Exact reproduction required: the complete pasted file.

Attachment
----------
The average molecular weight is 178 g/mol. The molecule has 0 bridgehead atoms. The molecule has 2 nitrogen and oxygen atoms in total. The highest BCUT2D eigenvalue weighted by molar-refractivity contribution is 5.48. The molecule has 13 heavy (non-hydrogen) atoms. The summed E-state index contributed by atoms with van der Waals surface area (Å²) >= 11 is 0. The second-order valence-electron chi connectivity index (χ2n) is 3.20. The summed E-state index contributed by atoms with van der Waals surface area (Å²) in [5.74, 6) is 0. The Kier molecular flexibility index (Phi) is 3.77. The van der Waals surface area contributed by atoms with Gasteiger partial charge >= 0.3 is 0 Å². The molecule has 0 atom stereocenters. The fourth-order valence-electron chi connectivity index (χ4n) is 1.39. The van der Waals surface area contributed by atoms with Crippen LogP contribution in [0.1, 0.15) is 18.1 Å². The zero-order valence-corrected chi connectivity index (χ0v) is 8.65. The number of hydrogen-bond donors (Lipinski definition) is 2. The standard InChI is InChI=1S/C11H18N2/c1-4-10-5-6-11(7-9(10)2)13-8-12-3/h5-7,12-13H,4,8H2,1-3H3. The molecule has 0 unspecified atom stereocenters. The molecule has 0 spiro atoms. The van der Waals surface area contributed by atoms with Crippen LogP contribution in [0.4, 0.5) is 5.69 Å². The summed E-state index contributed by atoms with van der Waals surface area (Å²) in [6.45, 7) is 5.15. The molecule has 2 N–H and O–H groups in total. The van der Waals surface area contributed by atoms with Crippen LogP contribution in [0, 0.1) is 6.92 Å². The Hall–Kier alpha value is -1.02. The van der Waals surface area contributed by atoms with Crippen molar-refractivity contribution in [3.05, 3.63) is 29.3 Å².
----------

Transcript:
The average molecular weight is 178 g/mol. The molecule has 0 bridgehead atoms. The molecule has 2 nitrogen and oxygen atoms in total. The highest BCUT2D eigenvalue weighted by molar-refractivity contribution is 5.48. The molecule has 13 heavy (non-hydrogen) atoms. The summed E-state index contributed by atoms with van der Waals surface area (Å²) >= 11 is 0. The second-order valence-electron chi connectivity index (χ2n) is 3.20. The summed E-state index contributed by atoms with van der Waals surface area (Å²) in [5.74, 6) is 0. The Kier molecular flexibility index (Phi) is 3.77. The van der Waals surface area contributed by atoms with Gasteiger partial charge >= 0.3 is 0 Å². The molecule has 0 atom stereocenters. The fourth-order valence-electron chi connectivity index (χ4n) is 1.39. The van der Waals surface area contributed by atoms with Crippen LogP contribution in [0.1, 0.15) is 18.1 Å². The zero-order valence-corrected chi connectivity index (χ0v) is 8.65. The number of hydrogen-bond donors (Lipinski definition) is 2. The standard InChI is InChI=1S/C11H18N2/c1-4-10-5-6-11(7-9(10)2)13-8-12-3/h5-7,12-13H,4,8H2,1-3H3. The molecule has 0 unspecified atom stereocenters. The molecule has 0 spiro atoms. The van der Waals surface area contributed by atoms with Crippen LogP contribution in [0.4, 0.5) is 5.69 Å². The summed E-state index contributed by atoms with van der Waals surface area (Å²) in [6.45, 7) is 5.15. The molecule has 2 N–H and O–H groups in total. The van der Waals surface area contributed by atoms with Crippen LogP contribution in [0, 0.1) is 6.92 Å². The Hall–Kier alpha value is -1.02. The van der Waals surface area contributed by atoms with Crippen molar-refractivity contribution in [3.05, 3.63) is 29.3 Å².